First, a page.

Manton: It feels like everything we’ve been working toward for a few years is starting to come together, as more people realize the downsides of these massive, centralized platforms. Whether someone is quitting Facebook tomorrow or a year from now, I want Micro.blog to be a great default choice for reclaiming ownership of your content and getting in the habit of writing or posting photos regularly. When Basecamp recently migrated their long-running blog Signal v. Noise away from Medium, they summed up the change just like we see it: “Traditional blogs might have swung out of favor, as we all discovered the benefits of social media and aggregating platforms, but we think they’re about to swing back in style, as we all discover the real costs and problems brought by such centralization.”

The other part of this is to have a safe, welcoming community. I hate to see people get discouraged from blogging because “no one” is reading, so it helps that we have the Micro.blog timeline and replies where a blog post can start a conversation, or new posts can be featured in the Discover section. I think 2019 is going to be great for blogging. Micro.blog differentiates itself because it offers a solution for both blog hosting and a great community.

Professional blogging; whether that be funded by advertisers, subscribers, fans – is a big business. What are your thoughts on how Micro.blog helps or ignores people or businesses that may want to use the platform to share their content and earn a living from it?

Manton: Micro.blog was designed for people, not “brands”, but there’s no reason it can’t be used for businesses as well. Toward the end of last year I wrote a “12 days of microblogging” blog post series, and on one day highlighted how businesses can use Micro.blog.

Personal blogs can evolve into a revenue source as well, like offering subscriptions or sponsorships. But Micro.blog will never have ads and we aren’t likely to add features specifically for people to make money from their content in the way that Medium is trying to do. We want to focus on helping people discover blog posts, and whether someone monetizes their blog or uses it for occasional self-promotion is up to them. It’s okay if most blogs are personal and non-commercial because that lends itself to authenticity, and there’s great value in just having a space of your own to publish to.

We also think podcasting is only going to get bigger, which is why our first new paid plan was microcast hosting for short-form podcasts. We keep increasing the limits and now you can publish even hour-long episodes to Micro.blog. Like personal blogs, podcasts could be sponsored, or they could be just for fun, or they could indirectly benefit your business, such as supplementing a blog or helping promote something else you’re working on.

I believe you’ve touched on open source regarding Micro.blog in the past. Some of your own projects, like JSON Feed, are open source. Will you be open sourcing Micro.blog or any pieces of it?

Manton: I don’t plan to open source all of Micro.blog in the near future. It’s a complicated project with several components across multiple servers, so it’s not really suitable for just “running yourself” right now. However, I’d love to open source more of it, especially when there’s an immediate benefit to people. For example, for the new custom themes feature, I rewrote all of the themes to use the Hugo blogging engine, and we’ve shared all our changes on GitHub. That’s something people can use right away. Jon Hays also wrote a framework called “Snippets” for the Micro.blog API and Micropub API that we’ll be using in our iOS apps, and we’ve open sourced that as well. I think there is more in our iOS apps (including Wavelength for podcasts and Sunlit for photos) that would be great to open source.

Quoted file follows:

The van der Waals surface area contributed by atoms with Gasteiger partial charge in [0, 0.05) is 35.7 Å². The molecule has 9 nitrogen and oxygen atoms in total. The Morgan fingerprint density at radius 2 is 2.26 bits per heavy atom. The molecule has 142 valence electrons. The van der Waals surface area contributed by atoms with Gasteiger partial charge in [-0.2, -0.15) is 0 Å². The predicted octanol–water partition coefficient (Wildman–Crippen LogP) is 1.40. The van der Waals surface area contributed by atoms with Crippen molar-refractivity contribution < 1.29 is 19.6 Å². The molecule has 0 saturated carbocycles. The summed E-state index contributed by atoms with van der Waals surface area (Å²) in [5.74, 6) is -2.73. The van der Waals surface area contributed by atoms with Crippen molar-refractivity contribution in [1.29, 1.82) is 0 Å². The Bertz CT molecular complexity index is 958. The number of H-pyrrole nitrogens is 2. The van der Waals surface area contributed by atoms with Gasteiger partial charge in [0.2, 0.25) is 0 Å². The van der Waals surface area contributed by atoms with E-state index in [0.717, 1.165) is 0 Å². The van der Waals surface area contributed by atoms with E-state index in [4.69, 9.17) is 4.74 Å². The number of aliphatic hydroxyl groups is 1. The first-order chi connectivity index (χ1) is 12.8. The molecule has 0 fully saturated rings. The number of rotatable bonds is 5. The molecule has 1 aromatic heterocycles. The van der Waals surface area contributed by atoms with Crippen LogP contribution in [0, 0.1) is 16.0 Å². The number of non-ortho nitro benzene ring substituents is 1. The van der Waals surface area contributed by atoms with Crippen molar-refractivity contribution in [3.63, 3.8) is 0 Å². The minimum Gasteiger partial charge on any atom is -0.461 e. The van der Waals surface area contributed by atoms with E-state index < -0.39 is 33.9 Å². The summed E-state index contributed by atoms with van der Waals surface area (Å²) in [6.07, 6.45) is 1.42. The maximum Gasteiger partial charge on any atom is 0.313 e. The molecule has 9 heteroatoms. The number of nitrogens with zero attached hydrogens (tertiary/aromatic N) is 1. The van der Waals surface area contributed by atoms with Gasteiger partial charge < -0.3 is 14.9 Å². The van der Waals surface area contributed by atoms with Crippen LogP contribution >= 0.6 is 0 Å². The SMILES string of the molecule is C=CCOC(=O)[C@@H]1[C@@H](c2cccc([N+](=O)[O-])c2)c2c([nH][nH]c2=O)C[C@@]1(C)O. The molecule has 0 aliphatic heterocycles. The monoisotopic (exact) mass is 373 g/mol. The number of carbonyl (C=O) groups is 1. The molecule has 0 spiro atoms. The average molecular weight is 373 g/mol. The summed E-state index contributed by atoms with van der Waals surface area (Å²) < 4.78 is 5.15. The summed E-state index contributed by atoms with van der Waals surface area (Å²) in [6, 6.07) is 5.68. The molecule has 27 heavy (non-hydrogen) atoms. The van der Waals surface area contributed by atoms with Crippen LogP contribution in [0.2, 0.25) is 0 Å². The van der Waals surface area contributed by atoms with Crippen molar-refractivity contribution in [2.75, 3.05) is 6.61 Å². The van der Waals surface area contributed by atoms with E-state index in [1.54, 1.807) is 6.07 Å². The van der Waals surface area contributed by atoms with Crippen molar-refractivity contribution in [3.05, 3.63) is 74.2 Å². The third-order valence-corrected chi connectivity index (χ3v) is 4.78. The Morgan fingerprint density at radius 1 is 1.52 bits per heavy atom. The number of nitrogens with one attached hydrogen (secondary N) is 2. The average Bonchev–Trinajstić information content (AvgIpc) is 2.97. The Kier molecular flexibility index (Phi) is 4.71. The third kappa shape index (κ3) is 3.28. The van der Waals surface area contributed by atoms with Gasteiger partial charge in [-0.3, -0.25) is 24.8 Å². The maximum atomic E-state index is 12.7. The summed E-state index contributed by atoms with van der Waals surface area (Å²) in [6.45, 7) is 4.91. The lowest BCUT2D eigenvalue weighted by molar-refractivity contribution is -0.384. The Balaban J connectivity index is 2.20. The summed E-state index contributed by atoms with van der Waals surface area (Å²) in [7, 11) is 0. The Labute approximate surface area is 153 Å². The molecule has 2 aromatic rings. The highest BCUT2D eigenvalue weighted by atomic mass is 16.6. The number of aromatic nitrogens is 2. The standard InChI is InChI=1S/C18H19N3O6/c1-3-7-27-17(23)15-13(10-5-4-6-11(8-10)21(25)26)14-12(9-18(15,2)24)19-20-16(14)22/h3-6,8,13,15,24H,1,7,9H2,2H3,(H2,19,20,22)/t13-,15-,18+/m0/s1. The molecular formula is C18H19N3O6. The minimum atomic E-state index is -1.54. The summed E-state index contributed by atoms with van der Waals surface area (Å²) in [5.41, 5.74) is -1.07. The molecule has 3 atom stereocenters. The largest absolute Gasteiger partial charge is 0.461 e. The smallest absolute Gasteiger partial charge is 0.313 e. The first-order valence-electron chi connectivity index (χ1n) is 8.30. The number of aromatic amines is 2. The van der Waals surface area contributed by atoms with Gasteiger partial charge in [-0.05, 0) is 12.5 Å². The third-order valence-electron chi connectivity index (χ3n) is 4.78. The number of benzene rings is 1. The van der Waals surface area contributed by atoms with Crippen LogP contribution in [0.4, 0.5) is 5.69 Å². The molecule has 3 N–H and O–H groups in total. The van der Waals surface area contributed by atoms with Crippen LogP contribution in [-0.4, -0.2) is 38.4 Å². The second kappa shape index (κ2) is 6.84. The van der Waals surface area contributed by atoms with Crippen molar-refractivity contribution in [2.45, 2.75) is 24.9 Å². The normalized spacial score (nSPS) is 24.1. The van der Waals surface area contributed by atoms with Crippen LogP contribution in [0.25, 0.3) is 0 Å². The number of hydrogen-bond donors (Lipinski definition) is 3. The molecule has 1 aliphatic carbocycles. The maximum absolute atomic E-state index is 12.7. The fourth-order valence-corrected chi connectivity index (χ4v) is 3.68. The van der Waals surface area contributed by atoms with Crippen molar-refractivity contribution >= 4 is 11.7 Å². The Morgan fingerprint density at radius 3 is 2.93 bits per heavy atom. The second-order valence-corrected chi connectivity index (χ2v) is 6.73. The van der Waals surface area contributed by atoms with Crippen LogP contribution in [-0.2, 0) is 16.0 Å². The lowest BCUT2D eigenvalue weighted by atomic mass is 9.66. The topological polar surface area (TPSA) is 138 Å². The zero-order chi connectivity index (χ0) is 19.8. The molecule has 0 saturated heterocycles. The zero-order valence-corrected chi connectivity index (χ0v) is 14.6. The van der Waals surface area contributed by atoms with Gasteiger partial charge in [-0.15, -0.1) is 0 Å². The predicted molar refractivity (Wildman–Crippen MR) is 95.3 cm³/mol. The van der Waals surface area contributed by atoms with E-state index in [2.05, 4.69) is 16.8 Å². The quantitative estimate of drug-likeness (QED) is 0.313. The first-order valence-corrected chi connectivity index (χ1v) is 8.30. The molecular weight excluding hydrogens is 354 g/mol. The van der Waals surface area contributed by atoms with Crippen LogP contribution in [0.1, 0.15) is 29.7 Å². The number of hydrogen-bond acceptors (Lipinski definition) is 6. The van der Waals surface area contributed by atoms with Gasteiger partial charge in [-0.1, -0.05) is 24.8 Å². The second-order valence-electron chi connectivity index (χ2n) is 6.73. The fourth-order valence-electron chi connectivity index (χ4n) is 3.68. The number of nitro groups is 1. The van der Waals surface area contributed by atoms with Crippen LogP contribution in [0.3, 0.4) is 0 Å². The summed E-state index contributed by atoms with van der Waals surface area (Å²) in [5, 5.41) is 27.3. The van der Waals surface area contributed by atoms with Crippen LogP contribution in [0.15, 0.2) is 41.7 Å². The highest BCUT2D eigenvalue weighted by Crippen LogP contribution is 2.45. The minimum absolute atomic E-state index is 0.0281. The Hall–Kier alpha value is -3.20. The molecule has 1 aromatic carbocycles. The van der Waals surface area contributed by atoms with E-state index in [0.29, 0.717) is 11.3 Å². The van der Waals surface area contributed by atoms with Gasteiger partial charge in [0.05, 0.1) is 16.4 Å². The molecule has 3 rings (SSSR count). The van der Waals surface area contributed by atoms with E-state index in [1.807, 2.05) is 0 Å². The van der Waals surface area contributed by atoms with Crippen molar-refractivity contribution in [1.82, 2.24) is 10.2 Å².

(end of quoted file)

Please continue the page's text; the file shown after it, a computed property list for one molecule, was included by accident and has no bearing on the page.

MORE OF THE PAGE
I think I catch myself looking for a search feature on Micro.blog at least twice a week. For instance, I’m big into houseplants lately and I wanted to find some people on M.b that were as well. And I can’t figure out how to do that. Is search coming?

We now have a basic search on the web version of Micro.blog under Discover. This currently searches any post that has been included in Discover. We have plans to add search to the native apps so that it’s easier to access, and expand it so that it searches even more posts on Micro.blog. However, one of the early design goals with Micro.blog was to launch without a full search index, because I didn’t like how Twitter’s search and especially trending topics could be gamed or expose the worst conversations on the platform, even in some cases being a place for more abusive, hateful replies. So we’re going a little slowly with search to make sure that we don’t recreate any of those problems.

I know I’m only scratching the surface for the questions that the community is likely curious about. I hope I did an OK job asking the important ones. Are there any topics I left off that you wish I had asked you about? Or anything you’d like to highlight?

Your questions were great. Thank you! I’d like to mention again what Jean MacDonald has done with our podcast Micro Monday. This podcast didn’t exist when you interviewed me last year, and now we have a great archive of episodes highlighting members of the community — how they got started blogging and what they are interested in, whether that’s related to Micro.blog or something else. It helps people understand Micro.blog while at the same time featuring stories from the community. I’m always inspired hearing what people are up to, and it’s a weekly reminder to me of how important it is that people have a voice on the web with their own blog.


What a fun interview! Until next year…

Baremetrics left Medium last year

Josh Pigford, last year, on leaving Baremetrics leaving Medium: